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A Tisket , a Tasket We're Making Lots of Baskets! (52 to be Exact)

November 16, 2010

 Traditional red poinsettia basketsChristmas installation is just a few days away at Longwood Gardens and the poinsettias are coloring up very nicely.  This year we will display white poinsettias baskets over the lawn of the Orangery (they have been red since I've been able to drive!) These are the largest individual baskets we display in the Conservatory on an annual basis.  Part of the secret is that the huge baskets you see from the walkway are actually two separate half-baskets that we grow behind-the-scenes in our production facility and then bolt together once they get to the Conservatory.  

Making fuchsia basketsSpeaking of behind-the-scenes, you might catch a glimpse of Longwood Gardens' production staff toiling away to complete the planting of the spring crop of fuchsia baskets before Christmas installation is upon us.  In 2011, we will display 52 Fuchsia 'Lord Beaconsfield' in the historic Orangery & Exhibition Hall.  Over the years our experience has shown us that the cultivar 'Lord Beaconsfield' is one of the earliest flowering and most heat-tolerant cultivars we have grown.  Each 18" stainless steel basket (which looks like a cage) is lined with sphagnum peat moss to keep the potting media from falling through the sides.  We plant two rows of rooted cuttings in each basket with a total of 16 individual plants--growing together into one huge 4' wide specimen! In cooler years we've had some fuchsias reach 6' in length by the end of the season.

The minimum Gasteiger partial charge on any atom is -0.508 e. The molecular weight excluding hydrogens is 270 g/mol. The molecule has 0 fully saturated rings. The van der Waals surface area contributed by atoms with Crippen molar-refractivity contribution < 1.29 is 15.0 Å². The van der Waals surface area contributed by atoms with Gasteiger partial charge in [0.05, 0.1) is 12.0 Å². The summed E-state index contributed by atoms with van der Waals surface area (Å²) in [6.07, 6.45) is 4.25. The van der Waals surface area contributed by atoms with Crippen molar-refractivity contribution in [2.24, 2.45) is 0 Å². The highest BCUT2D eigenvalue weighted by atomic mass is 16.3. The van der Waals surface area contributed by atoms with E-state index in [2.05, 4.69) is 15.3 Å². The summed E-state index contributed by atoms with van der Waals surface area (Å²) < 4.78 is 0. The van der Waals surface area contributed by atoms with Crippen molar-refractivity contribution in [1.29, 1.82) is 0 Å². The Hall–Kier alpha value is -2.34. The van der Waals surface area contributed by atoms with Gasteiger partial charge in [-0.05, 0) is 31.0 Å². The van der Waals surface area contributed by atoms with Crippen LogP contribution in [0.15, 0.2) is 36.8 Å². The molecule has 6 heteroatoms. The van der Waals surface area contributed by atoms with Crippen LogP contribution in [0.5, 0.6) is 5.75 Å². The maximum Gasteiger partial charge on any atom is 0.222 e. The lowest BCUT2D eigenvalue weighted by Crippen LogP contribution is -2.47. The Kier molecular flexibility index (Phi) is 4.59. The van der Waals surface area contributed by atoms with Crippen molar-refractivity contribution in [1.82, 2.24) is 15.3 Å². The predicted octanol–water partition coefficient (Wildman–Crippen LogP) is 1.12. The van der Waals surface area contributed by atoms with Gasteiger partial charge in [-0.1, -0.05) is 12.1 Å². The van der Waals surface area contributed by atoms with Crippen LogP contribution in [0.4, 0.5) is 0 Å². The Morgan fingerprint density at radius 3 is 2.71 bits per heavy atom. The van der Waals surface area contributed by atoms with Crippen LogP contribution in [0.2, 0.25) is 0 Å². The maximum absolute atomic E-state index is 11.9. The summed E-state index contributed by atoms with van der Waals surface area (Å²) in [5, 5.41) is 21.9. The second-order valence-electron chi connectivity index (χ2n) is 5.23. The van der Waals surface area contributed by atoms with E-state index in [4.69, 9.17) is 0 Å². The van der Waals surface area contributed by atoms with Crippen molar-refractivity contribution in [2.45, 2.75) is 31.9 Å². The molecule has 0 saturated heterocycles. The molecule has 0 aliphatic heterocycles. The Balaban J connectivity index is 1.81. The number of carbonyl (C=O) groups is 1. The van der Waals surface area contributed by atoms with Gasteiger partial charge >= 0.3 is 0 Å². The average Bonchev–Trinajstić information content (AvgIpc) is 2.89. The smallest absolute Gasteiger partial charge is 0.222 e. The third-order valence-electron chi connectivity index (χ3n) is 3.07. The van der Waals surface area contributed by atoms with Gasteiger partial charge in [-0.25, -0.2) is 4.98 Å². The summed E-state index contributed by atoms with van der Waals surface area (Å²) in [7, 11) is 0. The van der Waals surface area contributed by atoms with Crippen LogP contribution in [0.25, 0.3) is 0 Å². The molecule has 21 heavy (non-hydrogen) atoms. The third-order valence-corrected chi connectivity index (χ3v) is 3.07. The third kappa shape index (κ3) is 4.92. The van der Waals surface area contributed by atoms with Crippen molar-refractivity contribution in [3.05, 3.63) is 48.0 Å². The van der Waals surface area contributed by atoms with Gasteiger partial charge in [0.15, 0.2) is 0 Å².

Acalypha hispidaWe grow more than 25 different types of plant in baskets in the Conservatory throughout the year.Some of my favorites include Acalypha hispida which looks (and feels) like a cat's tail.  This native of Mexico has long red catkins, loves heat and humidity, but isn't too fussy about sunlight.  We have successfully grown it in full sun outdoors and part shade in the Conservatory.  

Abutilon (Flowering Maple)The cheery golden blossoms of Abutilon 'Dwarf Moon Chimes' is commonly called flowering maple, but don't be fooled!  It's not in the maple family at all, but is more closely related to hibiscus, okra and cotton.  This further proves my favorite line, "common names are for entertainment purposes only."  One of the newer plants we've introduced to basket culture is Streptocarpus 'Concord Blue'.  This plant is a gesneriad (a member of the African violet family) 

Streptocarpus 'Concord Blue'and has proven to be one of the easiest and longest-lasting plants we display overhead!  The attractive purple flowers are produced all year long.  We found that flowering was reduced in the middle of the summer when temperatures reached over 90 degrees for several weeks in a row.  Now that the weather is cooling off, this plant is burning up the runway with a show that stops traffic in all directions! As our current exhibition, Making Scents: The Art and Passion of Fragrance draws to an end (November 21 is the last day!),  

Hermannia verticillata I reflect back to my favorite fragrant basket of 2010 which was Hermannia verticillata. This plant is native to South Africa and only blooms in early spring (April for us).  The tiny yellow flowers are produced by the hundreds and are richly fragrant;  hence the common name, honeybells.  Be on the lookout for this plant to make a return visit in the spring of 2011.

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